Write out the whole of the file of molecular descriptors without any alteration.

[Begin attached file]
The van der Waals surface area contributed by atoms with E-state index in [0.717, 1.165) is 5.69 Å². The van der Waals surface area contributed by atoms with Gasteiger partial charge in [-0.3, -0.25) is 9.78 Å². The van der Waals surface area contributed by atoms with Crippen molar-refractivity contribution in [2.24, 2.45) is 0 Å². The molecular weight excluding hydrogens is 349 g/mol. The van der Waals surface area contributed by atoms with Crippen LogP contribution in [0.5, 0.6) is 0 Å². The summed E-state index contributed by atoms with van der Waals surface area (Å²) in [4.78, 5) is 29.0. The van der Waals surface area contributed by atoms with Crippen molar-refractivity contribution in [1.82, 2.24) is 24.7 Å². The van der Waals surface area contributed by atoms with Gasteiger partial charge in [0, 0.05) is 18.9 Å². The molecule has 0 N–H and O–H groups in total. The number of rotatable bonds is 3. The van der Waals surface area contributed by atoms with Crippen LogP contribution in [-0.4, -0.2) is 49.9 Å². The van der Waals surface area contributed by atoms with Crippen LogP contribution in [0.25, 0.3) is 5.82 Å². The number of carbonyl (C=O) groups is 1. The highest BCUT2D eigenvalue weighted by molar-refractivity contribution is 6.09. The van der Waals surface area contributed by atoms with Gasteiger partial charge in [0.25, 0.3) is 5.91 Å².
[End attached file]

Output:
The van der Waals surface area contributed by atoms with E-state index in [0.717, 1.165) is 5.69 Å². The van der Waals surface area contributed by atoms with Gasteiger partial charge in [-0.3, -0.25) is 9.78 Å². The van der Waals surface area contributed by atoms with Crippen molar-refractivity contribution in [2.24, 2.45) is 0 Å². The molecular weight excluding hydrogens is 349 g/mol. The van der Waals surface area contributed by atoms with Crippen LogP contribution in [0.5, 0.6) is 0 Å². The summed E-state index contributed by atoms with van der Waals surface area (Å²) in [4.78, 5) is 29.0. The van der Waals surface area contributed by atoms with Crippen molar-refractivity contribution in [1.82, 2.24) is 24.7 Å². The van der Waals surface area contributed by atoms with Gasteiger partial charge in [0, 0.05) is 18.9 Å². The molecule has 0 N–H and O–H groups in total. The number of rotatable bonds is 3. The van der Waals surface area contributed by atoms with Crippen LogP contribution in [-0.4, -0.2) is 49.9 Å². The van der Waals surface area contributed by atoms with Crippen LogP contribution in [0.25, 0.3) is 5.82 Å². The number of carbonyl (C=O) groups is 1. The highest BCUT2D eigenvalue weighted by molar-refractivity contribution is 6.09. The van der Waals surface area contributed by atoms with Gasteiger partial charge in [0.25, 0.3) is 5.91 Å².